That night I spend one of the coldest nights I have ever experienced in summer, only comparable to those of Tibet and Mongolia. I stay outside for a while as usual, despite the intense cold to contemplate the Milky Way from the rooftop of Africa. Everything is dark and silent. However, when I find myself warm inside the sleeping bag, I am indirectly involved in an overnight conversation between the Basotho shepherds. But of course, not in person, but at a distance. Between hut and hut, situated at a distance that I estimate no less than 200-300 meters, the shepherds converse in short sentences, calling to each other in the void and the darkness, sort of extending the words until fading in the silence. When one word "goes out", the other answers. My tent, located in the center of an imaginary triangle where each hut lies at each of the triangle's point, is the epicenter of the conversation. There, at 2,900 m high, on that frozen summer night, under millions of stars, and without the threat of a storm, I fell asleep while they "talked" well into the night, talking through the emptiness of this immense open land. One of the most magical experiences I have ever kept as part of my memories. The next morning, the shepherds brought me a breakfast on a tin plate full of old breadcrumb soaked in icy goat's milk. It was pretty disgusting to be honest, but I received it with great joy. I have been accepted among them and that is a gesture that I will not forget. They stayed with me until I finished picking up my stuff, while having fun looking at themselves on the LCD of the camera.


It took me 10 days to cycle about 350 km to cross Lesotho from east to west. By the time I reached the top of the last pass I had to do on that very last day, which was the last of a succession of three consecutive very steep passes (if paved), my quadriceps did not want to keep going anymore. Even after having raised my portion of pasta for dinner to 400g or 300g in the case of rice, accompanied with 400g of beans (aluvias), I have seldom felt such muscle pain. I feel my thighs completely sore, they no longer relax after a night's sleep and the pain persists. I am happy but exhausted. I am already descending towards Mafeteng and the magical green colors have been transformed incredibly into the yellow that will dominate the shades of the Great Karoo when crossing South Africa. The temperature has also risen and returned once again to a very pleasant point.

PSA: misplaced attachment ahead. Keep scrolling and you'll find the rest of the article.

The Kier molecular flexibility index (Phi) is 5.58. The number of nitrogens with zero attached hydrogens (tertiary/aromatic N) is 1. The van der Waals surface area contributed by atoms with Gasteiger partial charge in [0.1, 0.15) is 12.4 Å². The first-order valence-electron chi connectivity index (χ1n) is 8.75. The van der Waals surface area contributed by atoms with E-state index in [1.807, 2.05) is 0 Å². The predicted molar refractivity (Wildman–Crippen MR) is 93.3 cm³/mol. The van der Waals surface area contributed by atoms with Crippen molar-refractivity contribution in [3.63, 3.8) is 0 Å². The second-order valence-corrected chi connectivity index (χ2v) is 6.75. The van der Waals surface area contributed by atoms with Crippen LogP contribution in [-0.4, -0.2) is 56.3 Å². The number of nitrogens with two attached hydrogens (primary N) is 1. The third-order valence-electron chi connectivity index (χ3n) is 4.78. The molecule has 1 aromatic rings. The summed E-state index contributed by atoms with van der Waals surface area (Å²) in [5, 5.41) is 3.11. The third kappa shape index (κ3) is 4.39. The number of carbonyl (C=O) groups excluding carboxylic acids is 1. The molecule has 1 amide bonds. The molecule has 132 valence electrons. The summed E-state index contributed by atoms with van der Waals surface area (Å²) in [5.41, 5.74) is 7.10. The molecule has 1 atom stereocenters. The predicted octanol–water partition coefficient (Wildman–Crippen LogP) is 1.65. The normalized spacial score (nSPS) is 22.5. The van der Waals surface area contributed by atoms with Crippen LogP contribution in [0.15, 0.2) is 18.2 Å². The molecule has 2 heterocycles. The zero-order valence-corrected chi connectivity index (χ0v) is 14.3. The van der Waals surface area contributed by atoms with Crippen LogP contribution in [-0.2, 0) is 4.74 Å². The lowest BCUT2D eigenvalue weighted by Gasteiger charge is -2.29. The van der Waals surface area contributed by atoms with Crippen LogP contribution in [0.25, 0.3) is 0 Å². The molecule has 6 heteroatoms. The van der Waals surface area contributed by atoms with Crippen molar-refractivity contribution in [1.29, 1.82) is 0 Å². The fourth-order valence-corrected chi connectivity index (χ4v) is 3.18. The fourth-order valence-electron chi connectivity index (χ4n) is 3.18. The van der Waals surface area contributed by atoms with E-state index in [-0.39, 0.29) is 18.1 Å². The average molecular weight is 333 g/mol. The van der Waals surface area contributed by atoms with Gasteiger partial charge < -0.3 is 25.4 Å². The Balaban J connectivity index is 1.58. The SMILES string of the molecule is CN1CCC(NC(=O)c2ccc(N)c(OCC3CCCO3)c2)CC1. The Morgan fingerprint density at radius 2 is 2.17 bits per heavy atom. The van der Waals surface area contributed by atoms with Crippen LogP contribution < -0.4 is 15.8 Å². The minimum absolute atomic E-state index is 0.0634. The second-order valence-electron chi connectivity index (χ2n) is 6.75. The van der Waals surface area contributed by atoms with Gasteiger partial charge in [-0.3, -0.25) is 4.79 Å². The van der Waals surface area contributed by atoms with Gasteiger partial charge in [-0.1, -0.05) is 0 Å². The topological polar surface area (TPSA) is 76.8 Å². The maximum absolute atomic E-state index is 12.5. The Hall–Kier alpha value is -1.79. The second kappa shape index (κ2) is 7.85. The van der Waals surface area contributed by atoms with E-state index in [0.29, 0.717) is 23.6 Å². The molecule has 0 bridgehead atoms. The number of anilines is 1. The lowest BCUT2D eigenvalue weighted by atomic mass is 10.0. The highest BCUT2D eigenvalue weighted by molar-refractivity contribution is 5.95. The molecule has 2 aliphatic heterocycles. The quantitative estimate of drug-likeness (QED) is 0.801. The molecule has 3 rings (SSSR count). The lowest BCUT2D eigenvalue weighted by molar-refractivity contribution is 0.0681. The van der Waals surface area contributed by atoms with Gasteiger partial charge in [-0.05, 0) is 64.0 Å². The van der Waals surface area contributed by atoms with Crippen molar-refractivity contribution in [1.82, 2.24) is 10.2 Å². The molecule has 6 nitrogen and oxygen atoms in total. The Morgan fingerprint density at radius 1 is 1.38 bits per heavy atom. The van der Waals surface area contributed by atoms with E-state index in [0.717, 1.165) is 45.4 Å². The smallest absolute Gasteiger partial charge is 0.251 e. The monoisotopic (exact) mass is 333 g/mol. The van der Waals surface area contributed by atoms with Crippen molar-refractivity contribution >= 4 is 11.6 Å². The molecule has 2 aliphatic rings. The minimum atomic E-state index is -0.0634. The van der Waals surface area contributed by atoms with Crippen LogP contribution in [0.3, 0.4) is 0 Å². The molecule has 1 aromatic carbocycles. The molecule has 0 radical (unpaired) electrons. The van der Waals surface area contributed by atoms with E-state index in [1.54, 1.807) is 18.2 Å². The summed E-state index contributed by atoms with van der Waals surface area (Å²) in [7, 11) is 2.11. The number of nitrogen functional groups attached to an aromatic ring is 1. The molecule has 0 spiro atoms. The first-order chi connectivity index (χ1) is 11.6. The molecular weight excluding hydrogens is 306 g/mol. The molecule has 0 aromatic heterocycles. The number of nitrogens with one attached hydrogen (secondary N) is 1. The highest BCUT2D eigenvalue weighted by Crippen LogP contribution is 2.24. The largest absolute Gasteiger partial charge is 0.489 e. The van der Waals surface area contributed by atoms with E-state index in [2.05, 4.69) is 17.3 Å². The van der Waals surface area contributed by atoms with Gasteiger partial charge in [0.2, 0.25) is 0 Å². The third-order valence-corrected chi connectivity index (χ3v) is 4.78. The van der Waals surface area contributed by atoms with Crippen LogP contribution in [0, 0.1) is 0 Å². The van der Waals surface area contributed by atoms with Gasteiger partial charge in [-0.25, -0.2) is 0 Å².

A few miles from Sepaphos Gate, a remote border with South Africa that lies at the end of a dirt road with no traffic at all, I stopped at the last village where Elizabeth, the sister of the morrena welcomed me and looked after me like a son. Eli, who had worked two years as a nanny in London, noticed that I was evidently very tired when I appeared at the door of her house. There, exhausted, Elizabeth, who so affectionately called me "Nicky" from the moment she knew my name, cooked for me, talked to me about her difficult life with joy, and even kissed me goodnight in the bed that she had laid for me in the house of his brother. From there, I would have the long and hard stretch left to Cape Town, at the end of this first stage of crossing the African continent.

 The unforgettable rooftop of Africa

 Lesotho may be small, but what it lacks in size it boasts with grandeur. Up there, elevated at 3000 m high, landscapes dazzle while the Basotho live virtually separated from the rest of Africa in their own traditional universe, as though as they contemplated the rest of the continent from above. It is probably that very same sort of "separation" from the rest that makes it so unique in its characteristics. There, the Basotho have resisted invasions and preserved their culture virtually intact, maintaining a slow pace of life based on the most basic needs, which is not easy in a region of the world where the pace of globalization clearly marks the rhythm of life of the majority of people, both in mere desire and needs. It has certainly been a physical challenge to cross Lesotho, it has exhausted me and even made me feel pain after facing climb after climb after climb. On the other hand, I was able to gain insight into the unique life of these resilient people, who share many of the characteristics found on those places as dissimilar as those in north-east Asia.
I would return again and again to Lesotho, to travel to even more remote places, because in this 'great dot' of Africa alone, one can easily spend a little eternity.